A Valedictorian Earns Second Chance After Years Of Living In Tent

A Valedictorian Earns Second Chance After Years Of Living In Tent

The pandemic impacted the global economy and the personal lives of so many, including Michael Jeffery, who lost his job and then his home during the tumultuous period. However, with the help of the Goodwill Excel Center, Jeffery emerged from tent living to valedictorian as he turned his life around.

The former Waffle House employee faced new hardships as he slept in a tent under a bridge in the Navy Yard neighborhood of Washington, D.C. As reported by NBC 4 Washington, the transition was extremely difficult for Jeffery, who felt “stuck” in the situation and would not “wish this on anybody.”

He expressed that others like him are not asking for “pity” but to be afforded the chance to better themselves.

“We don’t want pity. A lot of people in this situation is just like me. We want better; we want more.”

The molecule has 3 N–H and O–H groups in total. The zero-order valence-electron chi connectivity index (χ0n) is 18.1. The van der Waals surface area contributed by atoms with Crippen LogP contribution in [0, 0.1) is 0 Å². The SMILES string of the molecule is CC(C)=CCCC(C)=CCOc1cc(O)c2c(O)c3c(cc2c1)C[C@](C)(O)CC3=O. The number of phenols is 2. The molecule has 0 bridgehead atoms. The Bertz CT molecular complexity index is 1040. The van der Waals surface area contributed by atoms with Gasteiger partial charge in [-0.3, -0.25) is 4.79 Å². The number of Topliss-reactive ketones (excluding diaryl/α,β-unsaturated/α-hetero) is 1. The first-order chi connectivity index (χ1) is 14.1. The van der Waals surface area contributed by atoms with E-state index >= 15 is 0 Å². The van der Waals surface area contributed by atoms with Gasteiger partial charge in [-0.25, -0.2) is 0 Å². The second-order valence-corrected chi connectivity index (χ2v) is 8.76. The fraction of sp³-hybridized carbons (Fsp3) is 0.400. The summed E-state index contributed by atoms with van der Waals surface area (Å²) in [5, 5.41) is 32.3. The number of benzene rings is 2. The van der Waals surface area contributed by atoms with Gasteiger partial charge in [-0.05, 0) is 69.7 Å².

Despite his circumstances, the D.C. resident never gave up on his aspirations, taking advantage of the opportunity to receive his high school diploma at the Goodwill Excel Center.

The center is a free high school for adults to complete their education, thus making themselves eligible to pursue even higher education.

With the program’s help, Jeffery could finish his studies, all while still living in a tent. He did so well that he was announced as valedictorian of his class for a successful school year.

While housed in his new apartment, the high school graduate will become a college freshman at Catholic University for the upcoming fall semester. His new dream is to attend law school, as he has registered as a legal studies major.

“Who would’ve thought that I would be studying legal studies, right,” exclaimed Jeffery.

“There was no hope in this tent, but I found it, so you see how far I’ve came and how far I will get.”

Jeffery hopes to be one of many success stories for initiatives that provide opportunities for those facing hardship and is grateful to the center for believing in him.

“A lot of people don’t get that second chance, and Goodwill allowed that second chance for me, and I appreciate that,” he said.

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